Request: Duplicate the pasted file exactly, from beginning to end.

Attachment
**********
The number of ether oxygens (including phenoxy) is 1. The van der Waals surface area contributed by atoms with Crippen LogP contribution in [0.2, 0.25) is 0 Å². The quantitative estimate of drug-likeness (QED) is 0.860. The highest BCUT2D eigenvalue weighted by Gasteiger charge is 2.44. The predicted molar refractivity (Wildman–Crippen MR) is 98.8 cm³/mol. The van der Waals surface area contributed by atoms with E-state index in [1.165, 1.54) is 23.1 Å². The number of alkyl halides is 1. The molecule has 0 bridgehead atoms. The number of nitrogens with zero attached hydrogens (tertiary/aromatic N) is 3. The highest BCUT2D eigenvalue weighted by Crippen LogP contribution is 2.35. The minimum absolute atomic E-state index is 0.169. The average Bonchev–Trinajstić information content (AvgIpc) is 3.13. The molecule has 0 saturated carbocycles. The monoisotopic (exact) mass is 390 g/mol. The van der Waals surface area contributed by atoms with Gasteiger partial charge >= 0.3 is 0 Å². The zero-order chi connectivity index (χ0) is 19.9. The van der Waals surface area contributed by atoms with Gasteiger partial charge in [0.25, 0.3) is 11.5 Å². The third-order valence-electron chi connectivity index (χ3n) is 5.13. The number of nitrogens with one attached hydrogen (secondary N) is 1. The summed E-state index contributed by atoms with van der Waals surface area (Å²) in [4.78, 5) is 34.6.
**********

The number of ether oxygens (including phenoxy) is 1. The van der Waals surface area contributed by atoms with Crippen LogP contribution in [0.2, 0.25) is 0 Å². The quantitative estimate of drug-likeness (QED) is 0.860. The highest BCUT2D eigenvalue weighted by Gasteiger charge is 2.44. The predicted molar refractivity (Wildman–Crippen MR) is 98.8 cm³/mol. The van der Waals surface area contributed by atoms with E-state index in [1.165, 1.54) is 23.1 Å². The number of alkyl halides is 1. The molecule has 0 bridgehead atoms. The number of nitrogens with zero attached hydrogens (tertiary/aromatic N) is 3. The highest BCUT2D eigenvalue weighted by Crippen LogP contribution is 2.35. The minimum absolute atomic E-state index is 0.169. The average Bonchev–Trinajstić information content (AvgIpc) is 3.13. The molecule has 0 saturated carbocycles. The monoisotopic (exact) mass is 390 g/mol. The van der Waals surface area contributed by atoms with Gasteiger partial charge >= 0.3 is 0 Å². The zero-order chi connectivity index (χ0) is 19.9. The van der Waals surface area contributed by atoms with Gasteiger partial charge in [0.25, 0.3) is 11.5 Å². The third-order valence-electron chi connectivity index (χ3n) is 5.13. The number of nitrogens with one attached hydrogen (secondary N) is 1. The summed E-state index contributed by atoms with van der Waals surface area (Å²) in [4.78, 5) is 34.6.